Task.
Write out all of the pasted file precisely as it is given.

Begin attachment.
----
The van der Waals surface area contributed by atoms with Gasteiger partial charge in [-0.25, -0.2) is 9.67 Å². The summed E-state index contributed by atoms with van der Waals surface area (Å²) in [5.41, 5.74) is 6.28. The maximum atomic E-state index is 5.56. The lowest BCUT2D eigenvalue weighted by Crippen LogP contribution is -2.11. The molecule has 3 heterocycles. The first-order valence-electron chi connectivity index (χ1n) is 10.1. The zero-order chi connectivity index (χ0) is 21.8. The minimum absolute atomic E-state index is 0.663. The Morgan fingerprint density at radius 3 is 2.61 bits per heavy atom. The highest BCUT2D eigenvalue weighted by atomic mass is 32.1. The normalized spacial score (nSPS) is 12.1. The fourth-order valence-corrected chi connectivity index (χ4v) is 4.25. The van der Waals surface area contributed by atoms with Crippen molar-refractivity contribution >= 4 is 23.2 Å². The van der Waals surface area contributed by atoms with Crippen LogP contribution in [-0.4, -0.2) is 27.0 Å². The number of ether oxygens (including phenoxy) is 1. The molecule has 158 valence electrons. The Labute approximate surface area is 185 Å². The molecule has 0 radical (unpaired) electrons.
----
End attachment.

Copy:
The van der Waals surface area contributed by atoms with Gasteiger partial charge in [-0.25, -0.2) is 9.67 Å². The summed E-state index contributed by atoms with van der Waals surface area (Å²) in [5.41, 5.74) is 6.28. The maximum atomic E-state index is 5.56. The lowest BCUT2D eigenvalue weighted by Crippen LogP contribution is -2.11. The molecule has 3 heterocycles. The first-order valence-electron chi connectivity index (χ1n) is 10.1. The zero-order chi connectivity index (χ0) is 21.8. The minimum absolute atomic E-state index is 0.663. The Morgan fingerprint density at radius 3 is 2.61 bits per heavy atom. The highest BCUT2D eigenvalue weighted by atomic mass is 32.1. The normalized spacial score (nSPS) is 12.1. The fourth-order valence-corrected chi connectivity index (χ4v) is 4.25. The van der Waals surface area contributed by atoms with Crippen molar-refractivity contribution >= 4 is 23.2 Å². The van der Waals surface area contributed by atoms with Crippen LogP contribution in [-0.4, -0.2) is 27.0 Å². The number of ether oxygens (including phenoxy) is 1. The molecule has 158 valence electrons. The Labute approximate surface area is 185 Å². The molecule has 0 radical (unpaired) electrons.